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Why Bother Talking Politics on the Internet?

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"If you believe that you are going to get shot every time you leave the house, you may want to lay off the HuffPost." The meaning of this comment was clear enough: anyone who voices an opinion in public is asking to become a victim of gun violence. It went on, "When the food stamps stop flowing, you will wish you had weapons and the knowledge to use them." The meaning of this was less clear. At first I thought it meant that when liberals like me ceased to receive food stamps, we'd want to be able to go hunting. But upon further reflection, I decided it meant that when other people ceased receiving their food stamps, my neighborhood would be full of roving gangs seeking to rob me, and then I would wish I could shoot them (i.e., the insult was directed not at me but rather at poor people).

These menacing comments -- silencing threats, however hypothetical -- were not written by an anonymous troll on a blog post, but rather by a Facebook friend, in response to this insightful article that I had shared regarding the week from hell that started in Boston. We knew each other in high school, and I have no idea where either of us stood on gun control back then (I, for one, was too busy worrying about curling my bangs), but clearly the past two decades have seen us develop in different directions.

The exchange, in combination with a number of other unpleasant exchanges I've had in the past couple of years since venturing into Internet writing, made me think again about the purpose of public discourse -- both in small circles, like Facebook, and in larger circles like this one. I should say, I've been luckier than many who "Write While Female"; I've been called a bitch, of course, but have so far avoided death threats, charges that I deserve to be raped, and the like -- mostly because I remain relatively unknown. (As this article notes, trolls tend to come with success; online hate is a "rite of passage.")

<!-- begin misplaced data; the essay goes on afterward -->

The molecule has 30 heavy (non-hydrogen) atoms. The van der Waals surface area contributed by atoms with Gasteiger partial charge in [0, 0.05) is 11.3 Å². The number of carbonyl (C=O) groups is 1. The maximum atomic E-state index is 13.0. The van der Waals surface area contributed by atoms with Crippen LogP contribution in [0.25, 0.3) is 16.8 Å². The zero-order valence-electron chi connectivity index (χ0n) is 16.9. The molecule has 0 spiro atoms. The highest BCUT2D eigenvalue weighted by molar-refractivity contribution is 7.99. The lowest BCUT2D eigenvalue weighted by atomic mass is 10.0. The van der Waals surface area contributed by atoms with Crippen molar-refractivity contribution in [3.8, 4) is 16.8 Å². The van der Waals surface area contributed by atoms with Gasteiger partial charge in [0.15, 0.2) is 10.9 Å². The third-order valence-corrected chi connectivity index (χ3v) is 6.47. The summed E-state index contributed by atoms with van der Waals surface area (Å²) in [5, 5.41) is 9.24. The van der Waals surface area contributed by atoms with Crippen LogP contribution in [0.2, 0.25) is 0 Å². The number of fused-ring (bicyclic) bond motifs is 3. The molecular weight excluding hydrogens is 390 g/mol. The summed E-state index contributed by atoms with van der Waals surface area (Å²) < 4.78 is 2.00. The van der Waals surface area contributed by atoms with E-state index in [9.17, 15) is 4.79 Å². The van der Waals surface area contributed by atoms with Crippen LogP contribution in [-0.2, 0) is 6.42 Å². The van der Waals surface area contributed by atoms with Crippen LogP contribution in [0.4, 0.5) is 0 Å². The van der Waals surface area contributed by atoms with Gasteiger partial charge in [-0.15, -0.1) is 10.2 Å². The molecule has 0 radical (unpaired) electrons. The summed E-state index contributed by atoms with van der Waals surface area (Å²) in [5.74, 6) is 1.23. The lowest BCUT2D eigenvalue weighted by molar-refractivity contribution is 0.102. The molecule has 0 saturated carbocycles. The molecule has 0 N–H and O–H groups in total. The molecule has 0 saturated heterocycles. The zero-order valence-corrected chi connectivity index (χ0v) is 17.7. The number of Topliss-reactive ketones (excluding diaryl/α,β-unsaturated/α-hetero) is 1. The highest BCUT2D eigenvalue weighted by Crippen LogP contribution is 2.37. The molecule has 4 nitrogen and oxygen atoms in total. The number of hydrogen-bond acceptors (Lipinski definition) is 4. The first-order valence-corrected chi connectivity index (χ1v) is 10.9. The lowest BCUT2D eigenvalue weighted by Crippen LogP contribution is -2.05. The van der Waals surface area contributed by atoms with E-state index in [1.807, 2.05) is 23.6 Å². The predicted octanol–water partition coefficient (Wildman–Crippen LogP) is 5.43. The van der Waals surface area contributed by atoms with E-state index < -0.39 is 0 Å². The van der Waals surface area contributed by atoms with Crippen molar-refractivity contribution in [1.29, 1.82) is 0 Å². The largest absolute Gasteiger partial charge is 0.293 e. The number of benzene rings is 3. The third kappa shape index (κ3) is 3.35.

But even without such extreme "trollisms," and even without regard to gender, I keep asking myself: what is the point of all this online talk? Why keep perpetuating "every facebook political argument you've ever seen"? (I'm a bait-taker and lazy activist, by the way.) People I disagreed with in college or seminary or grad school continue to disagree with me now; we have not changed each other's opinions in the slightest, sometimes even despite respectful and well-informed dialogue. My thinking certainly has changed in some ways as a result of my education and life events; for example, I became slightly less pessimistic about markets while working on my dissertation. But I have never radically changed an opinion as a result of a Facebook debate or an Internet post. If anything, I tend to experience opposing comments on my pages as hostile and aggressive; they shut me down rather than provoke creative thought.

Why, then, do I bother -- why do any of us bother -- to read and write anything of consequence on the Internet? Why not stick to cat videos and baby pictures? Well, the most obvious reason is that we can't help ourselves. Writers are people who write; they can't stop. Likewise, those of us who spend a vast amount of time on social networks do so largely because we can't help it, and once we are there, it is difficult for many of us (lurkers notwithstanding) not to post or comment on what we see. Given the largely involuntary nature of our online expressions, if we think that one thoughtful op-ed or 100 impulsive comments are going to change the world, we are kidding ourselves.

And yet, the world does change. Women in much of the world get to vote and own property. Citizens protest and countries pass new laws against violence that was once tolerated. Evangelicals change their stances about same-sex marriage. More and more people take a public tragedy as their cue for more - rather than less - interfaith dialogue.

This is not to say that we shouldn't raise consciousness about how we interact on the Internet. It is always worthwhile to become more aware of the impulses that motivate our behaviors. But when change happens -- and it will -- it will not be only despite (or because of) our best arguments, but also despite (or because of) our unconscious habits.